Opinion analysis: Justices hold “good faith and fair dealing” claim about frequent-flyer program preempted
on Apr 3, 2014 at 5:30 pm
Little noticed before the graceful display of collegial disagreement in the announcements of McCutcheon v. Federal Election Commission on Wednesday morning, the principal topic on this blog for the last two days, Justice Alito started the proceedings on Wednesday with his announcement of the peculiar oddity of a unanimous opinion in a preemption case — Northwest, Inc. v. Ginsberg.
Northwest arises out of the decision by Northwest Air Lines to terminate the frequent flier membership of Rabbi Binyomin Ginsberg shortly before its merger with Delta. Northwest said it terminated his membership for “abuse,” but Ginsberg claimed that Northwest acted because of the merger. When the Ninth Circuit held that Ginsberg’s complaint was not preempted by the Airline Deregulation Act of 1978 (the “ADA”), the Court granted review.
The specific problem that the parties debated in the argument was the extent of preemption under the ADA. It is common ground (from the Court’s 1995 decision in American Airlines, Inc. v. Wolens) that the ADA does not preempt a claim for breach of contract. The disagreement among the parties involves the extent to which the ADA preempts a claim that involves an implied covenant of good faith and fair dealing.
Justice Alito organized the Court’s opinion around three separate questions. The first was Ginsberg’s (remarkable) suggestion that the ADA preemption clause does not apply to common-law rulings, but only to state statutes and regulations. The most surprising thing about that argument is that there was no earlier Supreme Court case precisely on point to rebut the argument; it took the Court little time or effort to state the obvious – that ADA preemption would be largely nugatory if state judges were allowed to adopt rules about airline pricing even though legislatures could not.
The second point was whether a frequent-flier program is sufficiently related to airline rates and prices for ADA preemption to apply. Again, since the Supreme Court has already decided one ADA preemption case about frequent-flier programs (the 1995 decision in Wolens), this also seemed quite a stretch – but it was the basis for the Ninth Circuit’s decision. Again, the Court’s opinion on that point trod no new ground reaffirming what seemed implicit in, if not compelled by, Wolens – that ADA preemption reaches frequent-flier programs.
With the preliminaries swept aside, the Court could turn to the central question, preemption of a claim under an implied covenant of good faith and fair dealing. On that point, questioning at the argument (summarized here) had revealed an almost surreal similarity among the positions of the parties and the Solicitor General: all agreed that some uses of an implied covenant are permissible, and that some are preempted.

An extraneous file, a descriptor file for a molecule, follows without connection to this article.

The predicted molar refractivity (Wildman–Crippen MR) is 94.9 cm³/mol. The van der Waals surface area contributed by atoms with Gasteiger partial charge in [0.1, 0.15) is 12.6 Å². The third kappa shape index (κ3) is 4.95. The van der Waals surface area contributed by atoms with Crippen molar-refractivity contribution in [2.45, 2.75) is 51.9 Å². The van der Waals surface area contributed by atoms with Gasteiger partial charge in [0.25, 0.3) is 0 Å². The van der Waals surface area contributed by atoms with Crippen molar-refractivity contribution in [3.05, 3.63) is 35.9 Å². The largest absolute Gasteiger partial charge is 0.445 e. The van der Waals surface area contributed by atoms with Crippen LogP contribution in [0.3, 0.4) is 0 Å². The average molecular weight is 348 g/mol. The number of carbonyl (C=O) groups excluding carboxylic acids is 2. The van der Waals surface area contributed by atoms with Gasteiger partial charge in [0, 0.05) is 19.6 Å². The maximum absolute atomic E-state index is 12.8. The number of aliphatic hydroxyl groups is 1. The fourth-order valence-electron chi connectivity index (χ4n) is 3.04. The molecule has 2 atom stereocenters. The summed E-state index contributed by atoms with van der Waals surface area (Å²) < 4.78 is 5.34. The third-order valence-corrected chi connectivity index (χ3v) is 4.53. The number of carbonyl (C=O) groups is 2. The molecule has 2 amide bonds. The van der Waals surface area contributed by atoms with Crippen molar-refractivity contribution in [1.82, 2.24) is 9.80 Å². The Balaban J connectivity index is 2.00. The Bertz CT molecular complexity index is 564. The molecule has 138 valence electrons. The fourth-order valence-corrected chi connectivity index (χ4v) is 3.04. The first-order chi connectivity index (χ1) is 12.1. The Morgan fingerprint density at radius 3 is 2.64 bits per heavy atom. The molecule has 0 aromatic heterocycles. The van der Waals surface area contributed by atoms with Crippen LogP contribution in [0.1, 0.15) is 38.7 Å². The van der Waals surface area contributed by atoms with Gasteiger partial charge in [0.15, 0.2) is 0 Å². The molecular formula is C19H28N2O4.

Given the analytical confluence, I suppose it should be no surprise that the Justices were able to agree unanimously to an opinion taking that line. Justice Alito’s analysis for the Court had three simple steps. First, it noted the baseline from Wolens – that state law is preempted if it adds to the parties’ agreement but not if it simply enforces the agreement. Second, the Court noted that in some cases the implied covenant simply holds parties to their agreement, but in others it goes farther, to implement “community standards of decency, fairness, or reasonableness.” Third, following from the first two points, the Court holds that the implied covenant is preempted whenever it implements broader community standards, but not when it simply holds parties to their agreement in fact. As applied to this case, the Court concluded that Minnesota law, at least potentially, falls into the latter category, and thus that Ginsberg’s claim is preempted.
Although Northwest has won this battle decisively, it is not nearly so clear that its victory will bring dismissal of Ginsberg’s suit. The Court emphasized that his underlying claim for breach of contract (which he did not appeal) to the Ninth Circuit, was not preempted, and it noted that the agreement did not necessarily bar an argument (like his) that the termination in fact rested on some ulterior motive, rather than abuse. If the Ninth Circuit’s solicitousness for Ginsberg extends to finding some way to permit those arguments to be resuscitated, then Ginsberg’s suit well might live on despite Northwest’s Supreme Court victory.
PLAIN LANGUAGE: Northwest Airlines kicked the plaintiff Ginsberg out of its frequent-flyer program, claiming that he had “abused” the program. The contract says that Northwest can kick out anybody if Northwest, in its own discretion, decides that they have abused the program. Ginsberg filed suit, claiming Northwest was lying, and that the company in fact kicked him out to save money. The Supreme Court held that the federal rules which deregulated the airline industry prevent him from bringing that lawsuit. They say that, although Ginsberg can sue to make Northwest follow the terms of the program, because this suit seeks something more – to make it operate the program in good faith – he can’t bring this suit.